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Normotonic cell shrinkage induces apoptosis under extracellular low Cl conditions in human lymphoid and epithelial cells

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Abstract Aim: 

Sustained cell shrinkage is associated with apoptosis. Apoptotic volume decrease, which is known to be induced by release of osmolytes including Cl ions, may be an essential event for apoptosis induction. Provided any anion channels and/or anion transporters are basally functioning, there is a possibility that imposition of a driving force for Cl efflux per se results in sustained cell shrinkage and thereby induces apoptotic death. Here, this possibility was tested by reducing the extracellular Cl concentration. Methods: 

Human lymphoid U937 and epithelial HeLa cells were provided for experiments after exposing to isotonic electrolyte solution which contains 146 or 1 mmCl. Measurements of mean cell volume, caspase-3 activity and cell viability were performed by a Coulter-type cell size analyzer, a fluorometric assay and a colorimetric assay, respectively. Results: 

After exposure to low Cl solution in which most chloride was replaced with aspartate, gluconate, phosphate or methanesulphonate, both U937 and HeLa cells exhibited, for up to 60 min, shrinkage to a level (90–80%) significantly lower than that in control high Cl solution. Reduction in cell viability started within 2 h and reached below 20% within 8 h after exposure to low Cl solution. The cell death was found to be associated with caspase-3 activation and DNA fragmentation. Conclusions:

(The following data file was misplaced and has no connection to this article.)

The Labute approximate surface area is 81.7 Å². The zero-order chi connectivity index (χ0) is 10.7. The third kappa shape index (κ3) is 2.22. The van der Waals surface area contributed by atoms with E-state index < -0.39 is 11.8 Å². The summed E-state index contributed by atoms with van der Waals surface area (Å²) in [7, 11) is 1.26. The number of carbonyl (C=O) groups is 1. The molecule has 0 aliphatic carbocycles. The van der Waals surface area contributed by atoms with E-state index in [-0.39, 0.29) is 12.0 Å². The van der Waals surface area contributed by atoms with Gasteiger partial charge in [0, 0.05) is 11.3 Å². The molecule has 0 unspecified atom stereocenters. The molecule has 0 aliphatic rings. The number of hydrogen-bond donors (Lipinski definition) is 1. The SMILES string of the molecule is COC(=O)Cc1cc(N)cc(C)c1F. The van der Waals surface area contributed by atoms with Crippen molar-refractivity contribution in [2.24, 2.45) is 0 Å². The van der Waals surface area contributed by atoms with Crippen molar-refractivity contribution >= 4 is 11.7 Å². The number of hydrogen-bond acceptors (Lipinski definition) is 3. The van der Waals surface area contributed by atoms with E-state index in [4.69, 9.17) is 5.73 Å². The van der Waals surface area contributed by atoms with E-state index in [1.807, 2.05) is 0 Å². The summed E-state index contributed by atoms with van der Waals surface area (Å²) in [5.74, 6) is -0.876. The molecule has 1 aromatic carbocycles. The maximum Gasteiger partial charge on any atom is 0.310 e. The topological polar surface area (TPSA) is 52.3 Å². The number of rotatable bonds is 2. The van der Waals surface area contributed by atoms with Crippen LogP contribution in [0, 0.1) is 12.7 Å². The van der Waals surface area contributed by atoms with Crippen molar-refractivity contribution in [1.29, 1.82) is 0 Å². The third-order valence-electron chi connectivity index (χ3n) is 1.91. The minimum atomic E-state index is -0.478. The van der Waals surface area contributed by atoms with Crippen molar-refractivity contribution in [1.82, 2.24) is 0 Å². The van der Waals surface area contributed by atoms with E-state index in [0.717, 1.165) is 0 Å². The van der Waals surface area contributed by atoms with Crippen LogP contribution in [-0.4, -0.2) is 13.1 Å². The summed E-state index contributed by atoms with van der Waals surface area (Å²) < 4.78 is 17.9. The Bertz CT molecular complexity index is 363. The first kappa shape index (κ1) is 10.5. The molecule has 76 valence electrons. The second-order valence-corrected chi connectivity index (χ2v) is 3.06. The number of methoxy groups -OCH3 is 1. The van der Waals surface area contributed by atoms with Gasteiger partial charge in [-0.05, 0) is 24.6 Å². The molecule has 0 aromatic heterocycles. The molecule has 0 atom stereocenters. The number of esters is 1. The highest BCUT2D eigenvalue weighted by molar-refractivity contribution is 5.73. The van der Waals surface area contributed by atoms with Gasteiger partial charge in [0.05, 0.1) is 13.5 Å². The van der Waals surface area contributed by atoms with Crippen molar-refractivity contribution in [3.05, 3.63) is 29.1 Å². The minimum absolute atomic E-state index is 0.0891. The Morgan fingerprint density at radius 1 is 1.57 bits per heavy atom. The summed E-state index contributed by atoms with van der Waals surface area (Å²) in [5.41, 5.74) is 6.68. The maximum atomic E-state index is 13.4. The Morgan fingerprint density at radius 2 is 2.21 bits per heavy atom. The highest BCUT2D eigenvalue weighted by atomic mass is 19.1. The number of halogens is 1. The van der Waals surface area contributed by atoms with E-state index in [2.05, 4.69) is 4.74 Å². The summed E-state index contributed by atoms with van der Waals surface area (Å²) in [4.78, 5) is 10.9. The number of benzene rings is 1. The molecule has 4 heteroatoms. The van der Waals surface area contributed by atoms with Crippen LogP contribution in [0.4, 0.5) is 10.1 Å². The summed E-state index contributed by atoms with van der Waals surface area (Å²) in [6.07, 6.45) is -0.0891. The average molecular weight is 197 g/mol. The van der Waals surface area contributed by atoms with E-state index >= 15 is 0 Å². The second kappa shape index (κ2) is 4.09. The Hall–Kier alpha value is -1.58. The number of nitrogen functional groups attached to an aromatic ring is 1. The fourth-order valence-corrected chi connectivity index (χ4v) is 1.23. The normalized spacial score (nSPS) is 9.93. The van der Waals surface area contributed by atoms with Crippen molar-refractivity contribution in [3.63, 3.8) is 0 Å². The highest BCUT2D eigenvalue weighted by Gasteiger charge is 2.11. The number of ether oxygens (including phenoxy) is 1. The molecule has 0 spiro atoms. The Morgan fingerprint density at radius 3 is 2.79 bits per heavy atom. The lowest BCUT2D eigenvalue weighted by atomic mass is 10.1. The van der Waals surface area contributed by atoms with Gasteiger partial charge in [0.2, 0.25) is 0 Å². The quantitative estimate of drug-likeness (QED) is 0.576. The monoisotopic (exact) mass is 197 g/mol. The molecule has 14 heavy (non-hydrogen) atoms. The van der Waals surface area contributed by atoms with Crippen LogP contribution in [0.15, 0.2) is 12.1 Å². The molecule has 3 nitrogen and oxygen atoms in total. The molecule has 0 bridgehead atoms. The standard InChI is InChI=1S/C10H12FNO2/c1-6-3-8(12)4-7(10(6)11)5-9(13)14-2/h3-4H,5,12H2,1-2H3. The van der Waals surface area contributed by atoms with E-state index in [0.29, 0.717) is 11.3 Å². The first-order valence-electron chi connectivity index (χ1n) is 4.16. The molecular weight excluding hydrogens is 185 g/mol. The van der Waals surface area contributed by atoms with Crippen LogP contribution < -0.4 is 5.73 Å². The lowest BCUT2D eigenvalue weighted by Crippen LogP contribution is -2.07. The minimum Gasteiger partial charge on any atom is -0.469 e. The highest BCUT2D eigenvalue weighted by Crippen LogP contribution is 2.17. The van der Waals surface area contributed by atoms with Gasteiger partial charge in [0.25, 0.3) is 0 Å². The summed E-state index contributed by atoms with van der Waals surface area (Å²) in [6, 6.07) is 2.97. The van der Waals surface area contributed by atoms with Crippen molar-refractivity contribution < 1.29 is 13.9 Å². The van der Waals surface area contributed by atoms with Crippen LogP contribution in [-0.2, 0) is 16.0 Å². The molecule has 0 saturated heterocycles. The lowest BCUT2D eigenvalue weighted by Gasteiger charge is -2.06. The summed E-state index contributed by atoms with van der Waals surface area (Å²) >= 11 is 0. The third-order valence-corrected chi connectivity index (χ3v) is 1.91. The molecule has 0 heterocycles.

Exposure to isotonic low Cl solution induced sustained shrinkage and thereafter apoptotic death in U937 and HeLa cells. Thus, it is suggested that sustained cell shrinkage per se provides a sufficient condition for apoptosis induction.
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Keywords: apoptosis; apoptotic volume decrease; normotonic cell shrinkage

Document Type: Research Article

Publication date: 01 May 2006

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